VU: “Well, there are a lot of changes planned, but whether we get them done by January. I can’t say for sure. One thing people will notice is the way we’re trying to provide some of the things they liked about working at home. A lot of people would rather hop on a bench or sofa or loveseat than sit at a desk so you’ll see more of that than you might have in March, 2020. Lots of people adopted pets during the pandemic, and we’ve never had a pet policy, so we are looking at that, too.  In six-to-eight months, there will be a new cafe in our Denver office with absolutely phenomenal food—in my view, that’s part of our health and wellness journey as well. Our focus is definitely to have people come back to something that’s better than before they left, and ultimately, I know we’ll get there.”


RC: “So will people who want desks still have one?”

VU: “It depends. Part of our work here is to assess whether you want one, right? You may choose not to have one. But if you say, “Hey, I’d love to have a desk,” We’ll assign you one, as long as we have the capacity to do so. There might be options for sharing, or reservations…we’re building the plane while we fly it, you know? I’d encourage everyone to really be thoughtful about how we use company resources and desk are one of them, right? A dedicated desk should be there if you really need it, but if you think you’re only going to be in the office one day a week, that’s something we have to be mindful about.”


RC: “What about vaccination status? Will employees have to prove that?” 

VU: “(RingCentral) has a mandatory policy – you have to be vaccinated to be inside one of our facilities. That being said, we’re legally unable to ask guests in Fort Lauderdale for their vaccination status. But for most facilities, you’ll have to upload your vaccination card for your access badge to work. We’ve been testing it in Belmont, and it’s working really well.”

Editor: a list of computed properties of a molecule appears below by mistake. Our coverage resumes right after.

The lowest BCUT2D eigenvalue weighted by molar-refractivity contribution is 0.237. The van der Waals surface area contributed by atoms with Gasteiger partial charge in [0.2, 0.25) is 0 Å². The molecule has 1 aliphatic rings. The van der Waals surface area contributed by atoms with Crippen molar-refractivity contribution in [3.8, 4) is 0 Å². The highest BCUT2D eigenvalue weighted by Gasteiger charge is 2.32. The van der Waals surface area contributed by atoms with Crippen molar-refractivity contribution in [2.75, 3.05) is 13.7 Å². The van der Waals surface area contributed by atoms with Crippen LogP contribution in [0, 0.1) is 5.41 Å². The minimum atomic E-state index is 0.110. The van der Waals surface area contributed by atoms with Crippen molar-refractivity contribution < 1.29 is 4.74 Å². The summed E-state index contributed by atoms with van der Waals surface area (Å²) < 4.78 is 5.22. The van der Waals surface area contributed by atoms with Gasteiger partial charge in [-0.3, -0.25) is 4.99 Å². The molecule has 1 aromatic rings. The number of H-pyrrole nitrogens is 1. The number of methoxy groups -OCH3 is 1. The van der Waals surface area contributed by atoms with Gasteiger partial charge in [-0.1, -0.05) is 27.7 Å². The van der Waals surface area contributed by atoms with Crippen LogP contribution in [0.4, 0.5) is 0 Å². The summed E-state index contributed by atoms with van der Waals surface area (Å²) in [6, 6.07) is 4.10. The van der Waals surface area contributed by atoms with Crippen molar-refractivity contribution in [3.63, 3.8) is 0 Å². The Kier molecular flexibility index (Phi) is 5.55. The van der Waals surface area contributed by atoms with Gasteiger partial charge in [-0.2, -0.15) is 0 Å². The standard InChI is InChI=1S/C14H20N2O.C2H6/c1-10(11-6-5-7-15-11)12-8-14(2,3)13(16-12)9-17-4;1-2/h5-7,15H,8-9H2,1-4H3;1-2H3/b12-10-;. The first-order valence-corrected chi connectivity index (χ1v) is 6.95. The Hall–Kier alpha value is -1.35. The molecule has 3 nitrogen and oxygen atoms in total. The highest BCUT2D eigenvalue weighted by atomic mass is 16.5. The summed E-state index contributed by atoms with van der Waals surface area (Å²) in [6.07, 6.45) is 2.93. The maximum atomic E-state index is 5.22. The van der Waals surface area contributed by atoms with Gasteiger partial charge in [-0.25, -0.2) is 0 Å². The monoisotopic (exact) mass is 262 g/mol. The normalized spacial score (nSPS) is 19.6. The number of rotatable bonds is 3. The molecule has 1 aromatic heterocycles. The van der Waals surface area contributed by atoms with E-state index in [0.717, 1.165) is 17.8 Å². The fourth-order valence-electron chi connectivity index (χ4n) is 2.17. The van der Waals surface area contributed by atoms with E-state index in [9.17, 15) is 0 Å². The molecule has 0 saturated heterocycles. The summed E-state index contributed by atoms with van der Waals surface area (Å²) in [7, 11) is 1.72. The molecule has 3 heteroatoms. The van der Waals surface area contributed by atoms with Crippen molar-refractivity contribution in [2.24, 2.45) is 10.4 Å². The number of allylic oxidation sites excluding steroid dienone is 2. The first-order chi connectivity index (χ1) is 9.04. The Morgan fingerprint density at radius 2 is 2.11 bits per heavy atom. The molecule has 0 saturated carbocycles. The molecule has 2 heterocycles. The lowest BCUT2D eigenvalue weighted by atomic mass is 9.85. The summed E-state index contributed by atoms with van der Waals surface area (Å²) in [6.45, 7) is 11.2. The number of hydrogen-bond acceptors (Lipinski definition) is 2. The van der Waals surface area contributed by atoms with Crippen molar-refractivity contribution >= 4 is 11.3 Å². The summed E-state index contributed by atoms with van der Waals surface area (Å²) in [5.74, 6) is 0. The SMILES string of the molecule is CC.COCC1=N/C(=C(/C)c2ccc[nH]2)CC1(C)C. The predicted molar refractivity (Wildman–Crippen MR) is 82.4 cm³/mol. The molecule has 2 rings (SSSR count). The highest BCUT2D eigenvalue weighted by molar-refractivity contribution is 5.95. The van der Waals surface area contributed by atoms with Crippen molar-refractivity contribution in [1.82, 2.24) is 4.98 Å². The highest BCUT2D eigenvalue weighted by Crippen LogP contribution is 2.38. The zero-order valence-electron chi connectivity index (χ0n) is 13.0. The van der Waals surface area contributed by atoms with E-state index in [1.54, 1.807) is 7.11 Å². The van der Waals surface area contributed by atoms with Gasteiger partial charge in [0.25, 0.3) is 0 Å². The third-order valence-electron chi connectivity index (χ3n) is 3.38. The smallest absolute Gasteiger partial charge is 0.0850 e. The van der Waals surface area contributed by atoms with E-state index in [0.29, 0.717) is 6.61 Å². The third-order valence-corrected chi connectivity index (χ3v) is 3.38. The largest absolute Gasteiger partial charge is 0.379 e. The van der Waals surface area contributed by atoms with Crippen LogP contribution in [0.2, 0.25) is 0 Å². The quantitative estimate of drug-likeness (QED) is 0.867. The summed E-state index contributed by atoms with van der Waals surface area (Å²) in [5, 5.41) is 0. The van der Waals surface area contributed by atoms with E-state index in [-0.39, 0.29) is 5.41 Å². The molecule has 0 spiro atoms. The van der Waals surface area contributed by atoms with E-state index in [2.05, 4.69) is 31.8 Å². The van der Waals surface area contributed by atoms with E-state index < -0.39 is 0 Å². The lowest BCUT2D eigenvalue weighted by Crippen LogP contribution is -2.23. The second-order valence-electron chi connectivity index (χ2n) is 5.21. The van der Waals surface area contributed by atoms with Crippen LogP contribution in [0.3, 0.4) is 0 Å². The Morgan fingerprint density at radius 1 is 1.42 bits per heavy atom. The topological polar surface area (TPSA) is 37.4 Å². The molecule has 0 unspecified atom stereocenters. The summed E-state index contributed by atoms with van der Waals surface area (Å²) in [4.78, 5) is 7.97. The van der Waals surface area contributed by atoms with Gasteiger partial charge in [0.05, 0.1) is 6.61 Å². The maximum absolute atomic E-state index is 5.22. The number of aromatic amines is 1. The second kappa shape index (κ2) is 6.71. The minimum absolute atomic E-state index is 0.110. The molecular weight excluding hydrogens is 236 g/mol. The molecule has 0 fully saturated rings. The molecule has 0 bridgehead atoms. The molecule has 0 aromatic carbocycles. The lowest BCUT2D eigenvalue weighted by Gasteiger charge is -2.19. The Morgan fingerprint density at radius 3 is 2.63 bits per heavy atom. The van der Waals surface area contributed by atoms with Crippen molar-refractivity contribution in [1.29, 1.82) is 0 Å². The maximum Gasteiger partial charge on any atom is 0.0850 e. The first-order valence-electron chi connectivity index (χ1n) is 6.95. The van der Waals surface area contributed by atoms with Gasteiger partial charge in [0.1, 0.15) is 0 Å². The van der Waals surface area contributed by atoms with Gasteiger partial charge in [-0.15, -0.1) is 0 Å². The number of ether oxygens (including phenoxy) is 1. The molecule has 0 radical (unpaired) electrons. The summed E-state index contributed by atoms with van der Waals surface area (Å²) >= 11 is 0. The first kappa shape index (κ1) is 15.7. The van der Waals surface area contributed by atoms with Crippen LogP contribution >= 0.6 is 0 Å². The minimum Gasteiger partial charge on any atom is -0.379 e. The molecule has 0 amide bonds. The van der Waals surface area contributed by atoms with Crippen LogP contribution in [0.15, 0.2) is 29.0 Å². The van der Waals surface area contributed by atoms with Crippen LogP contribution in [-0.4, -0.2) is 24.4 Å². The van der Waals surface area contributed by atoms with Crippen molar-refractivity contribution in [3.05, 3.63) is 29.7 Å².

RC: “How will you handle compliance overall?”

HV: “I’m not big on rules that strangle people and business relationships. Enabling the business is what I’m here to do. We’re going to be very thoughtful about giving people guidelines and encouraging the right kinds of behavior. You’ll see signage, branding, just staying constantly in front of people with a message about what they ought to consider when they do come back to the office. We want people to be mindful of the broader RingCentral family, and how to keep everyone safe.”


RC: This is all new. Is “building the plane while you fly it” scary? 

VU: “You know, it’s not, because part of leading in complexity is being comfortable with the unknown, right?  Leading through complexity means trying different things and learning from them. When things are uncertain, some people crawl in a shell, but if you do that, things still change—just without you. So you do that, or you can get involved and say, “You know what, I’m going to try this. Oops, that didn’t work. Let’s try this instead.” You find out what works, what doesn’t, and use what you learn along the way. This pandemic won’t be the only situation like this we ever have to deal with. There will be something else if it’s not Omicron, it’ll be something else. So the question becomes, how do we develop that muscle memory, how do we learn to stay agile; decide and act without data or absolute knowledge, absolute clarity? Is there risk involved? Of course. But what’s the alternative? I’ll never choose inaction.”


We know you’ve heard this before, but hang in there just a little longer, y’all. Stay safe, and if it helps, try pronouncing “Omicron” like a Valley Girl. 


Originally published Dec 14, 2021, updated Dec 15, 2021